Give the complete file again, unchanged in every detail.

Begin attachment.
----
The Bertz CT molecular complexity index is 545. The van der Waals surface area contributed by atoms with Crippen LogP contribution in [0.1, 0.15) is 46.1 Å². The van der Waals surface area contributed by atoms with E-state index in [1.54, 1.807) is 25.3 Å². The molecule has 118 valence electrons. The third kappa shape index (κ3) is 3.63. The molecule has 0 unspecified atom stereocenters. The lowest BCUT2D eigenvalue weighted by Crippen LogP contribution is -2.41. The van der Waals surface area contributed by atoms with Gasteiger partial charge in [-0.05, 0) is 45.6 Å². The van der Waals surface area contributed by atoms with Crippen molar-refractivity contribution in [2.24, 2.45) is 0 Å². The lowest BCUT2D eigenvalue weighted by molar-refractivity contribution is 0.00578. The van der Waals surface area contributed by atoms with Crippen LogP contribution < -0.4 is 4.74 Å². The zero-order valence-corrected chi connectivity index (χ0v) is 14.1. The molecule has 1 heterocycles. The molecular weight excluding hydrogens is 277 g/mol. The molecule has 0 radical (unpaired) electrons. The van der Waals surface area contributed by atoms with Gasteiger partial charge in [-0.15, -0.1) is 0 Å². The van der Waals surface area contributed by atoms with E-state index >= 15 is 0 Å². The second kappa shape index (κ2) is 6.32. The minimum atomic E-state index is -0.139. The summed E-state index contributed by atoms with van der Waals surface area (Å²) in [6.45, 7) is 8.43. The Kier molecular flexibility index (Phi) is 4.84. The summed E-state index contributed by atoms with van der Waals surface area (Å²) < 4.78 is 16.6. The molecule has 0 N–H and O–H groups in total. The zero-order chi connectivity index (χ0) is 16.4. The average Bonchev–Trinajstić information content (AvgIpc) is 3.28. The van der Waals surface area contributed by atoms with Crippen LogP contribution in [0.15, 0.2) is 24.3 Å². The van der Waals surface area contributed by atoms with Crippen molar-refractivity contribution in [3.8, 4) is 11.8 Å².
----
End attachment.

The Bertz CT molecular complexity index is 545. The van der Waals surface area contributed by atoms with Crippen LogP contribution in [0.1, 0.15) is 46.1 Å². The van der Waals surface area contributed by atoms with E-state index in [1.54, 1.807) is 25.3 Å². The molecule has 118 valence electrons. The third kappa shape index (κ3) is 3.63. The molecule has 0 unspecified atom stereocenters. The lowest BCUT2D eigenvalue weighted by Crippen LogP contribution is -2.41. The van der Waals surface area contributed by atoms with Gasteiger partial charge in [-0.05, 0) is 45.6 Å². The van der Waals surface area contributed by atoms with Crippen molar-refractivity contribution in [2.24, 2.45) is 0 Å². The lowest BCUT2D eigenvalue weighted by molar-refractivity contribution is 0.00578. The van der Waals surface area contributed by atoms with Crippen LogP contribution < -0.4 is 4.74 Å². The zero-order valence-corrected chi connectivity index (χ0v) is 14.1. The molecule has 1 heterocycles. The molecular weight excluding hydrogens is 277 g/mol. The molecule has 0 radical (unpaired) electrons. The van der Waals surface area contributed by atoms with Gasteiger partial charge in [-0.15, -0.1) is 0 Å². The van der Waals surface area contributed by atoms with E-state index >= 15 is 0 Å². The second kappa shape index (κ2) is 6.32. The minimum atomic E-state index is -0.139. The summed E-state index contributed by atoms with van der Waals surface area (Å²) in [6.45, 7) is 8.43. The Kier molecular flexibility index (Phi) is 4.84. The summed E-state index contributed by atoms with van der Waals surface area (Å²) < 4.78 is 16.6. The molecule has 0 N–H and O–H groups in total. The zero-order chi connectivity index (χ0) is 16.4. The average Bonchev–Trinajstić information content (AvgIpc) is 3.28. The van der Waals surface area contributed by atoms with Crippen LogP contribution in [0.15, 0.2) is 24.3 Å². The van der Waals surface area contributed by atoms with Crippen molar-refractivity contribution in [3.8, 4) is 11.8 Å².